It's World Rhino Day today
From small beginnings in 2010, World Rhino Day has grown into a global movement shining the light on the plight of this iconic member of the Big Five. The five rhino species still in existence—Africa’s white and black rhino and the Sumatran, Javan and Indian rhino in Asia—are classified as ‘near threatened’ and ‘critically endangered’, and two are facing extinction.
There is some controversy over the exact number of rhinos still roaming the wild places of the world. However, predictions are that the species’ population have been wiped out to such an extent that less than 5% of populations remain. And of the remaining numbers, South Africa holds two-thirds. Here on the African continent, between 19,000 and 21,000 white rhinos exist with black rhino numbers at around 5,500.
South Africa’s department of the Environment, Forestry and Fisheries released the rhino poaching statistics for the first half of 2020 at the end of July. It revealed that poaching decreased by more than half in the first half of 2020 compared to the same time last year. However, this doesn’t paint the whole picture as the decline occurred during the national lockdown instituted as a result of the coronavirus pandemic. With borders slowly opening up and travel once again allowed, this is bound to change.
If we know better, we will do better as education remains a key in conservation and the survival of threatened species. The rhino is no exception.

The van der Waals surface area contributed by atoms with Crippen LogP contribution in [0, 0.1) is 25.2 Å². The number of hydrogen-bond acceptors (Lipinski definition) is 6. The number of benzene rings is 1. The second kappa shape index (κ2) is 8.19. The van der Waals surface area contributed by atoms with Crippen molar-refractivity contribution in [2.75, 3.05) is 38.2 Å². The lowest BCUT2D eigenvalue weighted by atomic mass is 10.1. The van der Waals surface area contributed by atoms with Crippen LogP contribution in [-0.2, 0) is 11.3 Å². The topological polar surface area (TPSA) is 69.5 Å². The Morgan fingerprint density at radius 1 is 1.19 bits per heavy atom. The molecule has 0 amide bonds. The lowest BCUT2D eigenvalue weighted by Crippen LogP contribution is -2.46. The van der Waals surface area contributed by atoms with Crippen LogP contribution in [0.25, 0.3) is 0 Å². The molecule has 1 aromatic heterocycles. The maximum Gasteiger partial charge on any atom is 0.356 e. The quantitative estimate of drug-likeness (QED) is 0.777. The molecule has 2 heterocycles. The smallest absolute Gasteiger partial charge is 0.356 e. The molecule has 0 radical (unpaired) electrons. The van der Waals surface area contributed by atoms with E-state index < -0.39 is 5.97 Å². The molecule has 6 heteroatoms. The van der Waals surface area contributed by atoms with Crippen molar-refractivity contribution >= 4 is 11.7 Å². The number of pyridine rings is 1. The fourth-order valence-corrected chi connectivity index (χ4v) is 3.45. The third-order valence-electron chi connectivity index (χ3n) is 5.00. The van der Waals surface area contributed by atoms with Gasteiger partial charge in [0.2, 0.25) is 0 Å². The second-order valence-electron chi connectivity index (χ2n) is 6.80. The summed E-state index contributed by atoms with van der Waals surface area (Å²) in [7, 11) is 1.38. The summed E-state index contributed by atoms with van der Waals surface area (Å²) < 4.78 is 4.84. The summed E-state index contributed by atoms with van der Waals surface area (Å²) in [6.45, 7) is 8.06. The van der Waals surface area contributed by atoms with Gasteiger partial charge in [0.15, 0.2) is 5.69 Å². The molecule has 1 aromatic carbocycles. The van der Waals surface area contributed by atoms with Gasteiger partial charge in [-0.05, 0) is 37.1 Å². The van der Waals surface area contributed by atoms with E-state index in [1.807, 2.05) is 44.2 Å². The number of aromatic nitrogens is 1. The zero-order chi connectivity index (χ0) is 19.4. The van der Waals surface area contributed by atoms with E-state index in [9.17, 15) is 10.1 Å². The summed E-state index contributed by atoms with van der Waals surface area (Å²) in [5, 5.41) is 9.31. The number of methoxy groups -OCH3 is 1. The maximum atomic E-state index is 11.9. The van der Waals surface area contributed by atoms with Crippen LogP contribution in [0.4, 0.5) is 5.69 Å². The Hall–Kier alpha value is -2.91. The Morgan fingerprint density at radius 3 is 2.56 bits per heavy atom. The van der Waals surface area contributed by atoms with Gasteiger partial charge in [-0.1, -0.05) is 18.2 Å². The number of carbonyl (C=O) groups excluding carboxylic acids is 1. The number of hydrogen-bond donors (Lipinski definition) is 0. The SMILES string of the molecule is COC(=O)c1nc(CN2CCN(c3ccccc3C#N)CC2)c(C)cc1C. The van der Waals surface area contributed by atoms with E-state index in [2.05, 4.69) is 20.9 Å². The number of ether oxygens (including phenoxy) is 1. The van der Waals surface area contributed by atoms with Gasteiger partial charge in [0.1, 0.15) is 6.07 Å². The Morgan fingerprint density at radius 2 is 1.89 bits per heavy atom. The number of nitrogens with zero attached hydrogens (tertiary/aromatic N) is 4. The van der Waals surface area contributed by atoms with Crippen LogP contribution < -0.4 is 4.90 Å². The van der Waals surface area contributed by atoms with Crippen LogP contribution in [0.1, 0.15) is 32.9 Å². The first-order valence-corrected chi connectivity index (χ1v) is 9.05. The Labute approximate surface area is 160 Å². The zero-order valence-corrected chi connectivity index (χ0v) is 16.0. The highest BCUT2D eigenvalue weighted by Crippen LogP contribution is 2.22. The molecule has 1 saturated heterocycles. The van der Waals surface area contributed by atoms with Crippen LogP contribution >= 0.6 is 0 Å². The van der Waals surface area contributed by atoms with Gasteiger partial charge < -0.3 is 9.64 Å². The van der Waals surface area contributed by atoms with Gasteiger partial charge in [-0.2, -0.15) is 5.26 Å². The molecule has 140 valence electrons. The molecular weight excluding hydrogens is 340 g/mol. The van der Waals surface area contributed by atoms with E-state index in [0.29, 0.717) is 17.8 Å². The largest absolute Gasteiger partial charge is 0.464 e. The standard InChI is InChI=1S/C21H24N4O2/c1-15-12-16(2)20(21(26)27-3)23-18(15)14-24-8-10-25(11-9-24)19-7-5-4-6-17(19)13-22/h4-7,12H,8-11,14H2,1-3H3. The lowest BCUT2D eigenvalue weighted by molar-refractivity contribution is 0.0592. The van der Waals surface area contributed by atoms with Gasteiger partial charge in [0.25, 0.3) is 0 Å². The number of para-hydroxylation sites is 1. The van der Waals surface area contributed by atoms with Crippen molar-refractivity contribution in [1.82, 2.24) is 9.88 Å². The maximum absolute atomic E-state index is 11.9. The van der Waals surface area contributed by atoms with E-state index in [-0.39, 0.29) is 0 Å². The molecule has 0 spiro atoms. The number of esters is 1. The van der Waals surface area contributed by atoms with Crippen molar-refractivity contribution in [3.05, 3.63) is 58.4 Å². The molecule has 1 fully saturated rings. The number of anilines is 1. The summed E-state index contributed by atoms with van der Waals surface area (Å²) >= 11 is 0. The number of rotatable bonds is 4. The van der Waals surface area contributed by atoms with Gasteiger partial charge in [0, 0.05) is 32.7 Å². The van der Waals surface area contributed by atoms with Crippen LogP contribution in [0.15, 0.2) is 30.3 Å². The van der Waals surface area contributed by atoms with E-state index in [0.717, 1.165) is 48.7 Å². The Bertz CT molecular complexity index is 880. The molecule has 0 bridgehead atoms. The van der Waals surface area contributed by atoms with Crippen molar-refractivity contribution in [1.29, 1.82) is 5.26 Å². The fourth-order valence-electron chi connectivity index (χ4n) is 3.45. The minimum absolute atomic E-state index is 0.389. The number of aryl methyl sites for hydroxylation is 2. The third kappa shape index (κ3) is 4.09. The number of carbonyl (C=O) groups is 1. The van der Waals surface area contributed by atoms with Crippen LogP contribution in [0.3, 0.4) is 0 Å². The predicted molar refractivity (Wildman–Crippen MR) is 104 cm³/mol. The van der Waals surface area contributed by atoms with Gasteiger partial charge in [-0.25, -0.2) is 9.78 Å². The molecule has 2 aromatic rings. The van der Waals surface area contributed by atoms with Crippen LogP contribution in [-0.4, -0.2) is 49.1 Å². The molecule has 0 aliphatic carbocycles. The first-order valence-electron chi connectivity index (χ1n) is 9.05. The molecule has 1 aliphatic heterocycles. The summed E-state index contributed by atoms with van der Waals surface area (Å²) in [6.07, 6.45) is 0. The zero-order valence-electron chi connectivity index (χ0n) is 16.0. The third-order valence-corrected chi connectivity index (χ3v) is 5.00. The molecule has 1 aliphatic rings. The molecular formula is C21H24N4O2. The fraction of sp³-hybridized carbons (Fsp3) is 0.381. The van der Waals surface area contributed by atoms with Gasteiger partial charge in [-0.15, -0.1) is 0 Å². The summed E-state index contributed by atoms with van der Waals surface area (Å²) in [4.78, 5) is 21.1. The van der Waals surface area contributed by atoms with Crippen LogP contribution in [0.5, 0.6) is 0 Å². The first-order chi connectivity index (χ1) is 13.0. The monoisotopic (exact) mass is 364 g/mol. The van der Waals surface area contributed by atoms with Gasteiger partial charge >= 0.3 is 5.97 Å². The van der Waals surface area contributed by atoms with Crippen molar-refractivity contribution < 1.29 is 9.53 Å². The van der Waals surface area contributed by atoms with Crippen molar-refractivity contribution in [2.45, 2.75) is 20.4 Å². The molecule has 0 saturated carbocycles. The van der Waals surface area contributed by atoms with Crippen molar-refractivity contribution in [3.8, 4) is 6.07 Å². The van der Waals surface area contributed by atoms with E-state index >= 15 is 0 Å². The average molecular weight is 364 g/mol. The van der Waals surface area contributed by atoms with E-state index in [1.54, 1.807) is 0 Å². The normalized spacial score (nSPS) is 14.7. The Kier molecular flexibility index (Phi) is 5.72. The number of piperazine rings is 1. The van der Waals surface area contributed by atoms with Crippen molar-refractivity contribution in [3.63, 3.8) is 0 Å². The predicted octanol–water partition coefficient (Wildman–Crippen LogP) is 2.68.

Interesting Facts About the Rhino
• These big, grey beasts are known for the horns growing from the front of their faces, hence the name “rhinoceros’, meaning “nose horn”. Javan and Indian rhinos have one horn, whereas the white, black and Sumatran rhinos have two.
• Despite their huge size and strength, rhinos are herbivores and like to munch on lots of grass and plants.
• Rhinos seek respite from the heat during the day by wallowing in muddy pools as mud protects their skin and also wards off bugs.
• Rhinos have no natural predators with their biggest threat coming from man.
• Relative to their large body size, rhinoceros have small brains.
• Rhino horns are made from keratin and not bone, it is not even attached to the skull.
• A group of rhinos is called a ‘crash’.
• The rhino’s closest relatives are horses, zebra and tapirs as they all belong to a group of mammals called odd-toed ungulates.
• Despite their size, rhinos are capable of speeds over 50 kilometres per hour.
• Rhinos have very poor eyesight, but their hearing is exceptional.
• Each rhino’s dung has a unique smell with it being used to mark territory and even communicate.
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